The famous Cow & Calf rocks in Ilkley feature on the front cover of the first volume in a new series of Heritage Shell Guides, covering West Yorkshire.

More than 30 years in the making, the glossy book, written and compiled by William Glossop, features a part of the country not profiled in the famous series of Shell Guides, first published in the 1930s under the editorship of the poet John Betjeman and then the painter John Piper.

“The guides had never made money and used to be subsidised to the extent of £30,000 per book even 30 years ago,” Mr Glossop says in a foreword.

The West Yorkshire volume was originally commissioned by Faber & Faber in 1974.

It remained in the pipeline, however, when the oil company withdrew funding from the project.

Interest was renewed with the setting up of the Heritage Shell Guide Trust in 2001, with the help of Shell Guide enthusiast the Bishop of Wakefield, the Right Reverend Stephen Platten.

Gary Verity, chief executive of regional tourist agency Welcome to Yorkshire, welcomed the new publication.

He said: “With an iconic publication like that, when they choose to start the first in a new series with West Yorkshire – how good is that?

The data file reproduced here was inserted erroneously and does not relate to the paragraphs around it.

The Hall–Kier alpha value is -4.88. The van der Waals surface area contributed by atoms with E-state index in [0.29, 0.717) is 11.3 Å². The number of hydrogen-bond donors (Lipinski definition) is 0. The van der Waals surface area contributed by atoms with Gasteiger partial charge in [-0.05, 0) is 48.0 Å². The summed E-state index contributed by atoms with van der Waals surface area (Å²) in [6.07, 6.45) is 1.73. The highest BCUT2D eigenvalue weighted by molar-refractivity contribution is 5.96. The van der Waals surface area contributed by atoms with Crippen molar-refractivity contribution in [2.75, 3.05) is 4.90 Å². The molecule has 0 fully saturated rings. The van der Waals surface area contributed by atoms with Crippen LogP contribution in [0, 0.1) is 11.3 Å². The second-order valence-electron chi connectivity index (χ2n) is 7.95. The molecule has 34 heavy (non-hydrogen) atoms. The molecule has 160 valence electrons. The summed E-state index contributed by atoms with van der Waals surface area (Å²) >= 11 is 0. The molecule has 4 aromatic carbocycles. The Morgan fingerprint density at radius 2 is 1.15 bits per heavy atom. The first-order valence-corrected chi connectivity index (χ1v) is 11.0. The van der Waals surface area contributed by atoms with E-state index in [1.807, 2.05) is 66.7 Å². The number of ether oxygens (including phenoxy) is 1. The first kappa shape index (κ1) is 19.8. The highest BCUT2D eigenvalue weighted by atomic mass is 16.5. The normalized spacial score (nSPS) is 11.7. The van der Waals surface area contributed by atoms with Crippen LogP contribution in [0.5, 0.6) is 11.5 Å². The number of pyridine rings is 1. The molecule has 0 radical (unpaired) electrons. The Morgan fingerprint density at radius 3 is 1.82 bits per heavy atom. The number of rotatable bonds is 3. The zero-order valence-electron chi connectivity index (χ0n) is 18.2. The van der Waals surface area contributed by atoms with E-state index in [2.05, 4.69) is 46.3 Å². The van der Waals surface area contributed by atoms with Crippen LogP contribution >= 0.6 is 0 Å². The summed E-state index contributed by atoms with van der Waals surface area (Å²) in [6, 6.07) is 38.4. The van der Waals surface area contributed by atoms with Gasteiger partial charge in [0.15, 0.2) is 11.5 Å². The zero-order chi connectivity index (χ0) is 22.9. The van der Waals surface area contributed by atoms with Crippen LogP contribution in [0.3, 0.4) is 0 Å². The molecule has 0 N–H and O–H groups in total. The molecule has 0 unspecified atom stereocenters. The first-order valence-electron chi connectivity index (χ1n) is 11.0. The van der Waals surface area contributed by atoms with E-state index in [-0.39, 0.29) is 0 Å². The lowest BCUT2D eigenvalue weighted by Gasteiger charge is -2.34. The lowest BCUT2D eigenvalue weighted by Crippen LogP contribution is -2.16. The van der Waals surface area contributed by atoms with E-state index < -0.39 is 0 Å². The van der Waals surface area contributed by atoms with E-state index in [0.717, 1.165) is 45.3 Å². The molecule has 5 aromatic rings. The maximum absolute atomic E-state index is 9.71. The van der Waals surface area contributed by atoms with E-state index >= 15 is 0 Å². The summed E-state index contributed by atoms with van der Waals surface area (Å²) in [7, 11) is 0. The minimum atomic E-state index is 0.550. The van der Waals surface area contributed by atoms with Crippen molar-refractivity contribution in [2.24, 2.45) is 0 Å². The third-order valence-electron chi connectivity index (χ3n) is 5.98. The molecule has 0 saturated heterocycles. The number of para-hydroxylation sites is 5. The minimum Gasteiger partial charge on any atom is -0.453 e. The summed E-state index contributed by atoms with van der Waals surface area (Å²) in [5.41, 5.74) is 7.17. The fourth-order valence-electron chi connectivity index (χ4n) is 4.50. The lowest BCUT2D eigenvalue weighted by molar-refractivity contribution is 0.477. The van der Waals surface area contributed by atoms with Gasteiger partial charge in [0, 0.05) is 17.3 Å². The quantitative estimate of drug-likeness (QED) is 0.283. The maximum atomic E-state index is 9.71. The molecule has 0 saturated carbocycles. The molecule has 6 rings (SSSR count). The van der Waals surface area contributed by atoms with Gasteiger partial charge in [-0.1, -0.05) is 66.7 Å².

“I would have thought there is a lot of potential for two great brands, Welcome to Yorkshire and Shell, to work together for the greater good.”

More than 200 black and white photographs feature locations such as the Pennine Way and buildings such as Salts Mill, Saltaire ; St George’s Hall; Little Germany; the Wool Exchange; the Jacobean plaster ceiling at Bolling Hall; the plaster work at 17th century East Riddlesden Hall, Keighley ; Haworth Parsonage as well as the village and the railway station.

Historically, pictures without people or motor cars was a feature of the Shell series, which ran from 1934 to 1984, interrupted only by World War II.

Intended as a guide to the counties of England, the guides concentrated on East Anglia, the Midlands and the areas between London and Land’s End (Betjeman’s first guide in 1936 was about Cornwall).

Cumbria, Lancashire and Yorkshire were not covered – until recently.

William Glossop, now an Immigration Judge in London, revisited every location in West Yorkshire – by foot, bicycle or car.

A separate book for South Yorkshire is planned. A North Yorkshire volume was published in 2006.